Shale Frac Spread Rebound Hopes Fade
Back in September, Rigzone reported that a firm that gauges the U.S. upstream industry’s health based on hydraulic fracturing activity held out the possibility of a rebound – albeit a temporary one.
At the time, Primary Vision LLC Principal Matt Johnson said that a seasonal increase in the number of U.S. shale basin-based frac spreads has occurred in recent years during the fall prior to the holidays. Johnson had noted the number of frac spreads – also known as “frac fleets” and a term that refers to the equipment a pressure pumper (a type of oilfield services company) uses to perform a frac stimulation job to complete a well – was trending downward since mid-spring of this year.
The potential fall frac spread rebound did not materialize in 2019, Johnson told Rigzone Wednesday.
“We’ve tracked an uptick seasonally for four out of the previous five years and it did not materialize in October from a frac spread standpoint as we saw an additional approximately 25 spreads fall off nationally since we last spoke,” said Johnson. “After all is said and done we do think that a lot of wells were completed and maybe more efficiently than ever. The million-dollar question will be, how will this affect production?”
Johnson also noted a “combination of market influences affected the downward spiral” in frac spread counts. He cited the following as factors:
- The ongoing trade war between the United States and China and its effect on crude oil prices
- U.S. crude blend/type demand
- Exhausted operator budgets.
In addition, Johnson observed that a major trend in the U.S. onshore frac scene has been the continued consolidation of pressure pumping equipment.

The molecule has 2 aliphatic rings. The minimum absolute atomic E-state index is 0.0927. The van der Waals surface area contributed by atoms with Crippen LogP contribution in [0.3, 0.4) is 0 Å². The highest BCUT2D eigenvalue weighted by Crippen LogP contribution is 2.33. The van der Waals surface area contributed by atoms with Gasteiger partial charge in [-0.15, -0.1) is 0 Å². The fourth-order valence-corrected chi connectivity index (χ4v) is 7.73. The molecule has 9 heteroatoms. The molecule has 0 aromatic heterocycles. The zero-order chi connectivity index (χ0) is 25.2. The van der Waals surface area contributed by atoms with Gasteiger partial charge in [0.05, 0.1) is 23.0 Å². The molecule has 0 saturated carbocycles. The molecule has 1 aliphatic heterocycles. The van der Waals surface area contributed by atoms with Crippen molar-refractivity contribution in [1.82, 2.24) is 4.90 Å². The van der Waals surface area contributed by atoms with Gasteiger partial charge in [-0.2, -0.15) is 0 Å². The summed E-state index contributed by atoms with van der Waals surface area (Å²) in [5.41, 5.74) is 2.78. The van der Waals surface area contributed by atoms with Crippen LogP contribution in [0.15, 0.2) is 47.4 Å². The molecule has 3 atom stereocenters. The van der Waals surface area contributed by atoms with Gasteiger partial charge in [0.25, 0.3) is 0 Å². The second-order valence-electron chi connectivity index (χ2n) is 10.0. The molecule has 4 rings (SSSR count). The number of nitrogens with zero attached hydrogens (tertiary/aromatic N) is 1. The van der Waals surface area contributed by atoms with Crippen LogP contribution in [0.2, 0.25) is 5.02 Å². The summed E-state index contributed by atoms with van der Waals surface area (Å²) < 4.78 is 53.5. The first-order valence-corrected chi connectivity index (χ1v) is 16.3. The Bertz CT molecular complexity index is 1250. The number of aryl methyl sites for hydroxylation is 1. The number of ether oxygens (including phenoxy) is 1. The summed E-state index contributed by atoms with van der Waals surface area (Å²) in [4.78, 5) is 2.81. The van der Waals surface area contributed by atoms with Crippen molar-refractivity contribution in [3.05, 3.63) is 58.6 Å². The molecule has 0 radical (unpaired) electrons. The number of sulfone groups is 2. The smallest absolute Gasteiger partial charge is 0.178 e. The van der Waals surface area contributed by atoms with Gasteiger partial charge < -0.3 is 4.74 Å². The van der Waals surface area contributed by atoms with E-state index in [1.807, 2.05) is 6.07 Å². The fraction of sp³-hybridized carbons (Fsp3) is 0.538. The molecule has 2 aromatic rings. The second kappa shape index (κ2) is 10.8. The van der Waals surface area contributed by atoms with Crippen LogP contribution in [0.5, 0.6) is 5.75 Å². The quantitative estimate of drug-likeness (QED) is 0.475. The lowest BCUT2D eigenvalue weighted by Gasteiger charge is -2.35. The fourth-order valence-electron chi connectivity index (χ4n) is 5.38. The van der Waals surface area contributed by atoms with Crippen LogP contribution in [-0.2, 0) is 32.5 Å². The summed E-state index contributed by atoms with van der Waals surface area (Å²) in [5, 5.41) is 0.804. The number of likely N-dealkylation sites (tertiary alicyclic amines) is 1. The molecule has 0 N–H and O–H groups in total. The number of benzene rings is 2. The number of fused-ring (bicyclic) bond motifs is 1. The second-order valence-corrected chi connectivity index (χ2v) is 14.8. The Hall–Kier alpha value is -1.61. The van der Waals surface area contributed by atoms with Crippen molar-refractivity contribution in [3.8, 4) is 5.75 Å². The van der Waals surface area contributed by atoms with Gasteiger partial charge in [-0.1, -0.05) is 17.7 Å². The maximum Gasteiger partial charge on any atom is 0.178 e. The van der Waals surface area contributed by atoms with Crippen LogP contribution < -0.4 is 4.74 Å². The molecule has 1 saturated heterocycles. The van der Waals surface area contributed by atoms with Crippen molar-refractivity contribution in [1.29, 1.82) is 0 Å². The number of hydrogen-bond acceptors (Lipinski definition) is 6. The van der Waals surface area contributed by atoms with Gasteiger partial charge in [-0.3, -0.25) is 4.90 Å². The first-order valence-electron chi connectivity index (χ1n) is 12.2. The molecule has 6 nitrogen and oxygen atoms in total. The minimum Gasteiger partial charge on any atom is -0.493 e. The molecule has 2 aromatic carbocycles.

“We’ve seen almost 10 million horsepower affected by weakened demand, field rotation, unplanned maintenance, moved abroad, sold off for parts or been deemed unusable in the last 18 months,” he said.
In the Dec. 4, 2019, installment of its “Frac Insights” newsletter, Primary Vision reports that frac spreads in U.S. shale basins increased by two week-on-week to a total of 340. Moreover, the firm states that more than 50 spreads have left the Permian Basin this year and that frac spread counts in the Utica, Cana Woodford and Haynesville have all been in the single digits since the summer.
Looking ahead to first quarter 2020, Primary Vision foresees a somewhat different pattern to emerge for U.S. shale compared to the corresponding period this year.
“While the middle of January kicked off swiftly in 2019, we’re looking for things to start up a bit slower in 2020,” said Johnson.
To be sure, he added that the outcome of meetings this week in Vienna among OPEC members and their allies will provide greater clarity.
“We’ll learn a lot from what OPEC shares this week on how crude prices will sit for the next four weeks – most probably – but overall frac spread activity won’t be fully understood until the middle of February, we think,” said Johnson.
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